Why do we need to remove extra phosphorus from wastewater?


Eutrophication is caused by excessive nutrient load

Eutrophication is the most serious environmental problem faced by the Baltic Sea. It is caused by excessive phosphorus and nutrient loads to the Sea. To stop eutrophication and save the Baltic Sea, we need to significantly cut the nutrient load of the Sea.

The masses of blue-green algae that occur every summer are the most visible symptom of eutrophication

Phosphorus removal is the most effective way to reduce the growth of blue-green algae. Blue-green algae are able to fixate the nitrogen they need from air, so for them, the amounts of phosphorus in the water are decisive.

One person produces around two grams of phosphorus in a day

One person produces around two grams of phosphorus per day – to be flushed down the toilet. This amount is sufficient for growing almost one kilo of blue-green algae. Removing phosphorus from wastewaters is a fast and cost-efficien way of reducing phosphorus to the Sea – thereby curbing the growth of blue-green algae.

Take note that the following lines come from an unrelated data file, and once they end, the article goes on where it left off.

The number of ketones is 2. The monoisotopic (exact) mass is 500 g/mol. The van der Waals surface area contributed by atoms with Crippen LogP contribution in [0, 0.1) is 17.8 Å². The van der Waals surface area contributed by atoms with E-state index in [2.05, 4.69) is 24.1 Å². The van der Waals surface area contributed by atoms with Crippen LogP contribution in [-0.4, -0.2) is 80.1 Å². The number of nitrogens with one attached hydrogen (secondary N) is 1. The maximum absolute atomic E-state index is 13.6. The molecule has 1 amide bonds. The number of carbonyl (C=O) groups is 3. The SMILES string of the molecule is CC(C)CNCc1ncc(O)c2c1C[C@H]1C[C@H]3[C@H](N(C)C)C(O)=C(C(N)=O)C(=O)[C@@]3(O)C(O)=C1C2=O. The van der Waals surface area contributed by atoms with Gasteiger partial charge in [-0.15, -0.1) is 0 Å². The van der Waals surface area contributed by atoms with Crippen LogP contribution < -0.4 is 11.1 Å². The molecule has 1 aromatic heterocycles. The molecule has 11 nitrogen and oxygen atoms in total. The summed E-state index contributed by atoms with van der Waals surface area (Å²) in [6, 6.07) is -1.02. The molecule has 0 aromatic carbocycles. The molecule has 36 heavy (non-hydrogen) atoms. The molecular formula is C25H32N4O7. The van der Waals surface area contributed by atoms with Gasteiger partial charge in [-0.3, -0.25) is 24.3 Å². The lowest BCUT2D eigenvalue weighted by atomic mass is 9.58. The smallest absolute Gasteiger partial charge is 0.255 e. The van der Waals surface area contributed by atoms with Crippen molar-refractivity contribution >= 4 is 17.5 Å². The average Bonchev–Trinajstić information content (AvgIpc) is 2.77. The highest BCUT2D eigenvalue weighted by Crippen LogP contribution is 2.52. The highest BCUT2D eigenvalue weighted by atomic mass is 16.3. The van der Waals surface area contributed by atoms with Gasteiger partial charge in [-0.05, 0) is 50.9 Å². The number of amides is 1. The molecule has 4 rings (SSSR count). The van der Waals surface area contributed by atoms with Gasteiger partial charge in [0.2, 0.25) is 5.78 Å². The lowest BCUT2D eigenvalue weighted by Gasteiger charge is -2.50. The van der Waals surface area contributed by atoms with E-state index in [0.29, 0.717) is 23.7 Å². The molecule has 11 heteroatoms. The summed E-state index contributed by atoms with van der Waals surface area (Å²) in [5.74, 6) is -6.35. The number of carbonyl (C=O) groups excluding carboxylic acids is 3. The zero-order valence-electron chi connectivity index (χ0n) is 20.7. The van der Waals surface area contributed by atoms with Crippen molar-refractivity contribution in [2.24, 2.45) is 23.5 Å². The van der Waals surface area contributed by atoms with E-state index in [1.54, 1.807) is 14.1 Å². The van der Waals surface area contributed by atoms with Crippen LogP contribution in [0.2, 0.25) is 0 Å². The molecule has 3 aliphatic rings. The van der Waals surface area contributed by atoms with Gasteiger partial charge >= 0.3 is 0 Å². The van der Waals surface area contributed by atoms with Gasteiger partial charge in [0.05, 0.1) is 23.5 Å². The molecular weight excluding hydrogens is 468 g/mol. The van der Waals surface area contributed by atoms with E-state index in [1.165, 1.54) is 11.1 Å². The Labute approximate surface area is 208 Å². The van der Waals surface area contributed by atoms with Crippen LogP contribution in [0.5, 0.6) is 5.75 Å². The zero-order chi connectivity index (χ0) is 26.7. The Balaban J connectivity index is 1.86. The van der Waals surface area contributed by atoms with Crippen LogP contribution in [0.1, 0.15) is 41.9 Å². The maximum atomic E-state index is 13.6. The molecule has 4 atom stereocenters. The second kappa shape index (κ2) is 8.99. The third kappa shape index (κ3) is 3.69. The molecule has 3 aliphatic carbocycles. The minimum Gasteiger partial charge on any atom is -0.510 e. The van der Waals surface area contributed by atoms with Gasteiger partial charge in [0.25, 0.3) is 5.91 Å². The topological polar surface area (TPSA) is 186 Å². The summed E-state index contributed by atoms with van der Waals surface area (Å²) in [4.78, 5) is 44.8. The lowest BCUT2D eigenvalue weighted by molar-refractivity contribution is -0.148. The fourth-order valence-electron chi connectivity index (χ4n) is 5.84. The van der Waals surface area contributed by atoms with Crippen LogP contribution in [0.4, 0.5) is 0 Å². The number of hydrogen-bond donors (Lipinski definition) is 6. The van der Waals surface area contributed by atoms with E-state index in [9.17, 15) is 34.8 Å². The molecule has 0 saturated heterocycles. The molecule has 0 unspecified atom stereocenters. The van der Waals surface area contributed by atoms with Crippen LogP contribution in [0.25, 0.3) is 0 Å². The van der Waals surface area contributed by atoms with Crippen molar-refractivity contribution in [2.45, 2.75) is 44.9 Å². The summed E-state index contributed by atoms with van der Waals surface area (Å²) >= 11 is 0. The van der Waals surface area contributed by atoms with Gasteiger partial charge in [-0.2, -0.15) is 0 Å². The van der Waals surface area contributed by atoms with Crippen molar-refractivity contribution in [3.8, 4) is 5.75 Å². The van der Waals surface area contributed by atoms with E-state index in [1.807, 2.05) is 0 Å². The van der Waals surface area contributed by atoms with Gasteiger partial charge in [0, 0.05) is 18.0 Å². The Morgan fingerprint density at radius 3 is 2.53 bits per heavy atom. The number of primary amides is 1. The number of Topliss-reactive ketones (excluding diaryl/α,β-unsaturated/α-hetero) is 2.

To save the Sea, we need to work across the entire catchment area

The Sea does not recognize state borders. It is therefore critical to work in the entire catchment area of the Baltic Sea. In Clean Baltic Sea projects, we speed up the projects that are most critical for the Baltic Sea – and also catalyst co-operation between public and private sectors in a number of countries.